Chris Brady, the chairman of the Jefferson County Board of Education, told IL that the recommendations of the PFM would only make it more difficult for local school boards around the state to address teacher shortages, hurting their ability to recruit quality teachers and prevent an exodus of retirees. Brady said that teachers and personnel “already are retiring at the mere thought that this administration is going to open up a special session.”
Brady said that local school districts would have to find the funds needed to set up teachers for Social Security, on top of soon losing funds from new charter schools. He also says that the Bevin administration is talking about new legislation that would give tax benefits to private schools, which would also affect schools at a time when SEEK funding for Jefferson County Public School keeps decreasing.
“It’s an ongoing assault on public education,” said Brady. “And it’s one thing to say we need to cut meat off the bone, but now we’re down to the marrow, and I’m not sure how we can cut any further. We keep talking about wanting to have a world-class education, but that’s all it is, is talk. Nobody wants to fund it. And it seems like the first opportunity they get to screw over teachers, that’s what they’re going to go do… Prayer walks and painted rocks aren’t going to get the job done for what they’re trying to solve, much less education.”
Bevin pitches pension changes on Facebook forum, jabs at teachers who opt for early retirement
For over an hour on Monday evening, Bevin answered selected questions about pension reform in a live Facebook video, stating that the state’s overall retirement system is now the worst in history. While Bevin praised the PFM report as revealing hard and ignored truths about the depths of the pension crisis, he noted that all of its recommendations would probably not be passed or pursued by the Kentucky General Assembly in the special session he is expected to convene in October.
Asked if he would support tax increases to raise additional revenue for pensions, Bevin answer “not if I can help it,” saying this would be the “easy fix” of raising taxes “on people today to fix problems that were made by folks in the past.” While stating that the pension crisis was not created by people in power being “nefarious,” he did state that board leadership of certain pension plans were “criminally negligent” in how their assets were managed — echoing his recent claim that former KRS executive director Bill Thielen “should be in jail.”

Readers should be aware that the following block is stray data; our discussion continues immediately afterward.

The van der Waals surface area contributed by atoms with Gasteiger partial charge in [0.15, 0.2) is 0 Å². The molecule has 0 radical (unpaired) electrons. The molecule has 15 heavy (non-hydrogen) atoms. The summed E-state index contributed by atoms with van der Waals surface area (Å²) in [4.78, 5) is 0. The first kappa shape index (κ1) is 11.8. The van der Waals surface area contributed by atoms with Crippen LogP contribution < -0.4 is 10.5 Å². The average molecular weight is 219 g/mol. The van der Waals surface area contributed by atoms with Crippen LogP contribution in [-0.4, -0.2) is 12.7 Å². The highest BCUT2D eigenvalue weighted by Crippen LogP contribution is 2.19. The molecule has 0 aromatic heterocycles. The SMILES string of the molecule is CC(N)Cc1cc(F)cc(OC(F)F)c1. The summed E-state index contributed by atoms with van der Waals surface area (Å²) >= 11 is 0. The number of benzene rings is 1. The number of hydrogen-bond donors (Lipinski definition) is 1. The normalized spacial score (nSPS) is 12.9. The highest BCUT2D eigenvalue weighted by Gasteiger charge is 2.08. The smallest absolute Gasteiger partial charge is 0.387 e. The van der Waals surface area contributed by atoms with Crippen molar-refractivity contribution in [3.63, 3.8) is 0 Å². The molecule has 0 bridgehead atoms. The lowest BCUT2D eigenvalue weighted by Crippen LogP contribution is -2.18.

Bevin appeared to agree with PFM in soundly rejecting the call to allow CERS to separate from KRS, saying that CERS was only about 50 percent funded and was in dire shape even if it was independent, as was every other pension plan in the state. As for concerns over whether benefit changes would break retirees inviolable contract, Bevin said “nobody fully knows” what that means, but that definition would likely be settled in court.
The governor cautioned that whatever legislation is passed in the special session on pension benefits, there would not be an emergency clause to any bill that put it into effect immediately — meaning workers could wait to decide what to do in response to any changes. Bevin estimated that such legislation would probably go into effect by “the top of the year,” or the start of the next fiscal year beginning next July.
Asked whether pension legislation would cause a mass exodus of workers such as teachers retiring to maintain their current benefits before changes were made, Bevin said that wouldn’t help the pension system, “but it wouldn’t hurt either.” Noting that he did not think the legislature would pass any legislation that caused a worker to wish they had retired early, Bevin took aim at any teacher that did make such a move, saying they don’t belong in a classroom in the first place.
“If you happen to be a teacher who would walk out on your classroom — in order to serve what’s in your own personal best interest at the expense of your children — you probably should retire,” said Bevin. “I’m being completely serious. If that’s truly where you are at this stage in your career, I wouldn’t suggest that being in a classroom is probably the best use of your time. Yet, I know for fact that almost all of you teachers that are watching this don’t think that way.”
Brent McKim, the president of the Jefferson County Teachers Association, told IL that this comment by Bevin about retiring teachers was “unfortunate.”
“All the teachers I know care deeply about their students, but they also have families, personal health care expenses, and other financial obligations they have to weigh as they consider the very personal issue of when to retire,” said McKim.
McKim said that he has spoken directly with the governor on pension reform and “I know he does not want a mass exodus of teachers,” adding that PFM’s recommendations are not the final recommendations of Bevin or the General Assembly. Noting that some of PFM’s recommendations “are probably not even legal” under the state constitution, he emphasized that “no teacher needs to make any retirement decisions based on the PFM report or the unfortunate wording of the governor during a live Facebook chat.”
Almost 5,000 people were viewing Bevin’s live Facebook video, which received a very mixed reaction of praise and scorn in its comments.
The full state House is meeting Tuesday afternoon in Frankfort to discuss potential pension reform legislation, though this discussion is happening in private due to Speaker Hoover calling for a closed session to prevent “grandstanding” on the issue.
A copy of PFM’s report and their powerpoint presentation to the Public Pension Oversight Board on Monday can be read below: